One of Stan Lee's most iconic comics stories is Fantastic Four #48-50, better known as "The Galactus Trilogy". Together with fellow comics titan Jack Kirby, Lee introduced the planet-eater Galactus, alongside Silver Surfer (his herald), and the Watcher, an ancient being observing all that happens in the universe.

In 2011, What If?, a speculative series about what might happen in iconic stories went differently, published its 200th issue. While the main event was connected to Marvel's latest crossover, Siege, it also brought Stan Lee back to write a speculative take on his original story. In it, the Watcher stops Galactus only to be doomed to take his place.


The Sandman character has a long and storied history at DC Comics. First appearing as a "mystery men" pulp hero in 1939, the title would later be passed on to a traditional superhero in the 1970s, before finally coming to rest with Dream of the Endless in Neil Gaiman's Sandman.

Given the other characters Stan Lee reimagined, the Sandman seems like the odd one out. His superhero identity wasn't very widely known, and the mystery man or Dream wouldn't really fit into the Just Imagine universe. Together with Walt Simonson, Lee created a new version of the traditional superhero; an astronaut granted powers and tasked with defeating evil dreams plaguing the waking world.


Of all the strange projects Stan Lee took on over the years, Heroman is probably the weirdest. In 2009, 86 year-old Lee wasn't letting age slow him down, and signed on with a number of companies to develop new properties with them. One of them was the manga and later anime series Heroman.

Featuring a very Peter Parker-esque protagonist Joey Jones (wouldn't be a Stan Lee project without alliterative names), the series sees Jones thrust into a superhero lifestyle after he finds an expensive robot toy, naming him Heroman. The toy is struck by lightning transforming it into a giant robot, and Joey is thrust into battle against invading aliens.


Doomed planet. Desperate scientists. Last hope. Kindly couple. What more is there to say about the most iconic superhero out there? THE Superhero? Together with John Buscema, Stan Lee looked at tackling the question of what Superman would look like if created by one of the biggest names in comics.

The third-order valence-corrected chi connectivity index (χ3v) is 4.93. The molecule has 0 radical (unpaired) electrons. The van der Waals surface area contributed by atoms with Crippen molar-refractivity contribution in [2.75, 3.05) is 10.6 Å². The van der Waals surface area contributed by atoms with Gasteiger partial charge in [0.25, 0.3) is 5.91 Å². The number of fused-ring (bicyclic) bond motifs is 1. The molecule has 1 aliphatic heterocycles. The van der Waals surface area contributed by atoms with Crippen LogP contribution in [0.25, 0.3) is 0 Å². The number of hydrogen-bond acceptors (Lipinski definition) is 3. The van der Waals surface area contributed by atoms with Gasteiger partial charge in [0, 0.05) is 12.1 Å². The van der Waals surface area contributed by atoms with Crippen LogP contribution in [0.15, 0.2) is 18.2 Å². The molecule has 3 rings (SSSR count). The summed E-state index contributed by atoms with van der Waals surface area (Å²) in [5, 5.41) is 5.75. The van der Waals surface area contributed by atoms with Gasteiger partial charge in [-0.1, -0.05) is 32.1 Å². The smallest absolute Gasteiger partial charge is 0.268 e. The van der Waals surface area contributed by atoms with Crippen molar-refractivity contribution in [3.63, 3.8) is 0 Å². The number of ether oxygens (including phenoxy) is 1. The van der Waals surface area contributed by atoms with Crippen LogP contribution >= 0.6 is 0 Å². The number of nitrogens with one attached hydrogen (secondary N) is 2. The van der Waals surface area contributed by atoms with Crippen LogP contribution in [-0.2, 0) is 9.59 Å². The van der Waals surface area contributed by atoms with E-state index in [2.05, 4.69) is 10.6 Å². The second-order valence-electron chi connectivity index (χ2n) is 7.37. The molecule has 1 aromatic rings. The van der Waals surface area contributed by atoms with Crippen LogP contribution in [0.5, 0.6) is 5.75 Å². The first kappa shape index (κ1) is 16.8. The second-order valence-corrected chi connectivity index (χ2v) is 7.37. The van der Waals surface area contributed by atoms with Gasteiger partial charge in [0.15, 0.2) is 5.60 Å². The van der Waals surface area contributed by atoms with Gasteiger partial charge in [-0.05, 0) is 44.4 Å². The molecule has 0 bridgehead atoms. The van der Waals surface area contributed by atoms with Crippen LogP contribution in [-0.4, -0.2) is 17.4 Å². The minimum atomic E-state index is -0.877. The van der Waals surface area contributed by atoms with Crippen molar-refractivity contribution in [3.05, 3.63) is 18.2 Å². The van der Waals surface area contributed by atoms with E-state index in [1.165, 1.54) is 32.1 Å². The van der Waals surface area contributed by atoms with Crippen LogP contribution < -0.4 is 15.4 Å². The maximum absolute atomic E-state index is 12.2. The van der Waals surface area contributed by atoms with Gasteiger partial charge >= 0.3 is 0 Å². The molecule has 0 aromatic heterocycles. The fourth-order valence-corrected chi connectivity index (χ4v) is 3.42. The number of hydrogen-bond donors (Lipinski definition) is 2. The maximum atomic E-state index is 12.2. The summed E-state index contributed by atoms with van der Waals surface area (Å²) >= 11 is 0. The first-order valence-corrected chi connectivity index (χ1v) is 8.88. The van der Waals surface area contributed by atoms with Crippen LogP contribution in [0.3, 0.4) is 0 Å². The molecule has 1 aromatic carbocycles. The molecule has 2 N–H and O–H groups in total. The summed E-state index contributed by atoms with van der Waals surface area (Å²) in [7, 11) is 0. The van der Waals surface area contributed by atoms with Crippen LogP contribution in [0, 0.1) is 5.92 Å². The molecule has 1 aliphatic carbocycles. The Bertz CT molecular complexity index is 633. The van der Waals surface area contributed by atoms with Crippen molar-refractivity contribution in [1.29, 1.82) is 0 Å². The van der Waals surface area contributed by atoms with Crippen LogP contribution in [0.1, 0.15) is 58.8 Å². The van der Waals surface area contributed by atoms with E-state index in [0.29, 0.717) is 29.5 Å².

Like Clark Kent, Lee's Superman is a refugee from the planet Krypton. He arrived to Earth as an adult, after serving as the weakest member of the Kryptonian police force. After an altercation with a criminal results in teleportation to Earth, he sets out to create a peaceful future so that Earth can develop the technology to send him home.


While Stan Lee had a big hand in creating Marvel's superhero team, the Avengers, he was just following off of DC's earlier efforts with the Justice Society and the Justice League. A collection of Earth's most powerful heroes, brought together to face threats they can't stop on their own. With the individual heroes reinvented, it was time for Lee to bring them together.

Together with Jerry Ordway, Lee began to lay the groundwork for the Crisis finale of Just Imagine in JLA. He brought together Superman, Batman, Wonder Woman, the Flash and Green Lantern to battle Reverend Darrk, the herald of a being called Crisis. Although they defeat him, he swears he will return.


While Stan Lee is almost unrivaled for sheer volume of writing output, he also leaned heavily on his artists. Jack Kirby and Steve Ditko were also huge contributors to the creation of many Marvel superheroes, and titans of the medium in their own right.

Jean Giraud, better known as Moebius, was one of the most massively talented and legendary artists working in comics. Best known for The Incal with Alejandro Jodorowsky, he once teamed with Stan Lee to create Silver Surfer: Parable. The story saw a re-imagining of Galactus' attack on Earth, this time solely opposed by the Silver Surfer.